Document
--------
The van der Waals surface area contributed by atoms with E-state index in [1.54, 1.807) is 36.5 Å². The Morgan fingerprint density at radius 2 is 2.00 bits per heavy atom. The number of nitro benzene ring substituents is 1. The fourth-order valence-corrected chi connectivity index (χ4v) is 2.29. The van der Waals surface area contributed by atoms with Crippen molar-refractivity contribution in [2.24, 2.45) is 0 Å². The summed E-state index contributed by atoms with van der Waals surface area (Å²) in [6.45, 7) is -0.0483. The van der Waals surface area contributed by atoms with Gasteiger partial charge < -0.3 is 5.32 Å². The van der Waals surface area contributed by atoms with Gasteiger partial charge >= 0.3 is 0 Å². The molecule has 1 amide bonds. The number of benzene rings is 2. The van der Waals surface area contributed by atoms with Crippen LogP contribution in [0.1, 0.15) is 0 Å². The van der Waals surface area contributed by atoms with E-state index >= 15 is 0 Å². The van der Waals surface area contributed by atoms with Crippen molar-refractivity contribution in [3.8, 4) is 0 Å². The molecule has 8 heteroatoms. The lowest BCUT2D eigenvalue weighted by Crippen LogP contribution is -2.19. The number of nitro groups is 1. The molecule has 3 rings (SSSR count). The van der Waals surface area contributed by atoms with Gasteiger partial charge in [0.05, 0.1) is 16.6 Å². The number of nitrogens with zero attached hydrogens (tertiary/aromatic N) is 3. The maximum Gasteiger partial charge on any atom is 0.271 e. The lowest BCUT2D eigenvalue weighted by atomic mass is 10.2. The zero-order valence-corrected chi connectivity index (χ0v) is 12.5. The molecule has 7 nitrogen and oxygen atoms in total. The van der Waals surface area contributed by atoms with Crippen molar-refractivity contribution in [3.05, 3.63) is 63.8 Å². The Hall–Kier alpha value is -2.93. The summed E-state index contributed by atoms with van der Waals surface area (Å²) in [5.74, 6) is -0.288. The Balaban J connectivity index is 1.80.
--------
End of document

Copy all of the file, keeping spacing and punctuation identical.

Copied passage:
The van der Waals surface area contributed by atoms with E-state index in [1.54, 1.807) is 36.5 Å². The Morgan fingerprint density at radius 2 is 2.00 bits per heavy atom. The number of nitro benzene ring substituents is 1. The fourth-order valence-corrected chi connectivity index (χ4v) is 2.29. The van der Waals surface area contributed by atoms with Crippen molar-refractivity contribution in [2.24, 2.45) is 0 Å². The summed E-state index contributed by atoms with van der Waals surface area (Å²) in [6.45, 7) is -0.0483. The van der Waals surface area contributed by atoms with Gasteiger partial charge < -0.3 is 5.32 Å². The van der Waals surface area contributed by atoms with Gasteiger partial charge >= 0.3 is 0 Å². The molecule has 1 amide bonds. The number of benzene rings is 2. The van der Waals surface area contributed by atoms with Crippen LogP contribution in [0.1, 0.15) is 0 Å². The van der Waals surface area contributed by atoms with E-state index >= 15 is 0 Å². The van der Waals surface area contributed by atoms with Crippen molar-refractivity contribution in [3.8, 4) is 0 Å². The molecule has 8 heteroatoms. The lowest BCUT2D eigenvalue weighted by Crippen LogP contribution is -2.19. The number of nitro groups is 1. The molecule has 3 rings (SSSR count). The van der Waals surface area contributed by atoms with Gasteiger partial charge in [0.05, 0.1) is 16.6 Å². The number of nitrogens with zero attached hydrogens (tertiary/aromatic N) is 3. The maximum Gasteiger partial charge on any atom is 0.271 e. The lowest BCUT2D eigenvalue weighted by atomic mass is 10.2. The zero-order valence-corrected chi connectivity index (χ0v) is 12.5. The molecule has 7 nitrogen and oxygen atoms in total. The van der Waals surface area contributed by atoms with Crippen molar-refractivity contribution in [3.05, 3.63) is 63.8 Å². The Hall–Kier alpha value is -2.93. The summed E-state index contributed by atoms with van der Waals surface area (Å²) in [5.74, 6) is -0.288. The Balaban J connectivity index is 1.80.